Scott R.A. Walsh PhD, MD, Division of Dermatology, Department of Medicine, Sunnybrook & Womens College Health Sciences Centre, University of Toronto Medical School, Toronto, Ontario.
Dermatitis herpetiformis (DH) is a pruritic and chronic autoimmune blistering skin disease associated with varying degrees of gluten-induced enteropathy. Associated symptomatic celiac disease (CD) occurs in a minority of patients, but the pathogenesis of both diseases shares several features. In addition to some features of enteropathy, patients with DH also form specific antibodies to epidermal transglutaminase not typically found in patients with only CD. Although incidence is highest in middle age, because it is a life-long condition its prevalence is highest in the older population. Chronic complications of DH, including gastrointestinal lymphomas, are more likely to present in the geriatric group. Similarly, common comorbid disease associations including pernicious anemia, splenic atrophy and thyroid disease should be routinely assessed in this population. Long-term treatment of DH requires strict adherence to a gluten-free diet. Symptomatic treatment of this skin disease commonly uses dapsone to inhibit neutrophil accumulation and disease expression. Older patients may be more susceptible to toxic side effects of dapsone metabolites, and both careful patient selection and close monitoring should be undertaken with dapsone treatment.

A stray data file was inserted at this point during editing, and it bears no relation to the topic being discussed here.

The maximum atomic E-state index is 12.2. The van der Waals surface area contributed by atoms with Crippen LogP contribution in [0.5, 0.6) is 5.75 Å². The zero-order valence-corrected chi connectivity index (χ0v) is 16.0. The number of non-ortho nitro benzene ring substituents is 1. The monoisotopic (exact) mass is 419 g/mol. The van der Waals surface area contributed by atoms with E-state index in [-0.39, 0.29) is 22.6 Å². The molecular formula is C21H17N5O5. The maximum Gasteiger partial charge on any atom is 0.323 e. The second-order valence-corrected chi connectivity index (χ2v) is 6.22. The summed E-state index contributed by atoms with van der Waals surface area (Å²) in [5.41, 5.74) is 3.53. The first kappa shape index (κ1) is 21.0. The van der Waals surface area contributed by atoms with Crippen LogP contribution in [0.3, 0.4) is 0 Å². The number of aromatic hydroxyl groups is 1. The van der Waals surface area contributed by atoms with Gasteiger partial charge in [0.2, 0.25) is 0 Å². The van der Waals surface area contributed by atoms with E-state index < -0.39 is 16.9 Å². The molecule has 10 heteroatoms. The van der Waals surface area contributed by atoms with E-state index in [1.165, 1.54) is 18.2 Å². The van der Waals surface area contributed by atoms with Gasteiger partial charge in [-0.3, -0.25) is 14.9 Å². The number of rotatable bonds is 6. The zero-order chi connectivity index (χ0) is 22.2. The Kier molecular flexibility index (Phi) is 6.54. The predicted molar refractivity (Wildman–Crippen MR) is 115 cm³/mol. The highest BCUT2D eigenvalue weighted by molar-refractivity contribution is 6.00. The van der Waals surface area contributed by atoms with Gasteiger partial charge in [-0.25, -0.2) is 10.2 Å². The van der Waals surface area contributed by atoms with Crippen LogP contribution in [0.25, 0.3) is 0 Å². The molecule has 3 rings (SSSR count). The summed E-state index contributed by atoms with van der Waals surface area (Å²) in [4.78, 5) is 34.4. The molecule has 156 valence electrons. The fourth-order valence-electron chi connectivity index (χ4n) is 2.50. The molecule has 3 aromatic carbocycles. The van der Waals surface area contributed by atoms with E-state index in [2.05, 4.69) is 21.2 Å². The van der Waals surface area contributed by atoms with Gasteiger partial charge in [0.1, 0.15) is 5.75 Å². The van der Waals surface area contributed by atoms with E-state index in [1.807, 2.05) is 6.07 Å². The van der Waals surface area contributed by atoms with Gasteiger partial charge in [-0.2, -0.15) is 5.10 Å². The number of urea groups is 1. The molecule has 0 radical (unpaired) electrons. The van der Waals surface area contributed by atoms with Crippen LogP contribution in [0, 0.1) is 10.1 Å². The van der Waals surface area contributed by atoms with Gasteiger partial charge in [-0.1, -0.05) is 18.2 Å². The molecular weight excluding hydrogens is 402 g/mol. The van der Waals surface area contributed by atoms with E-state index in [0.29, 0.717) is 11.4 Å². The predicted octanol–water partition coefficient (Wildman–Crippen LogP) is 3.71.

Key words: dermatitis herpetiformis, autoimmunity, anemia, comorbidities, dapsone.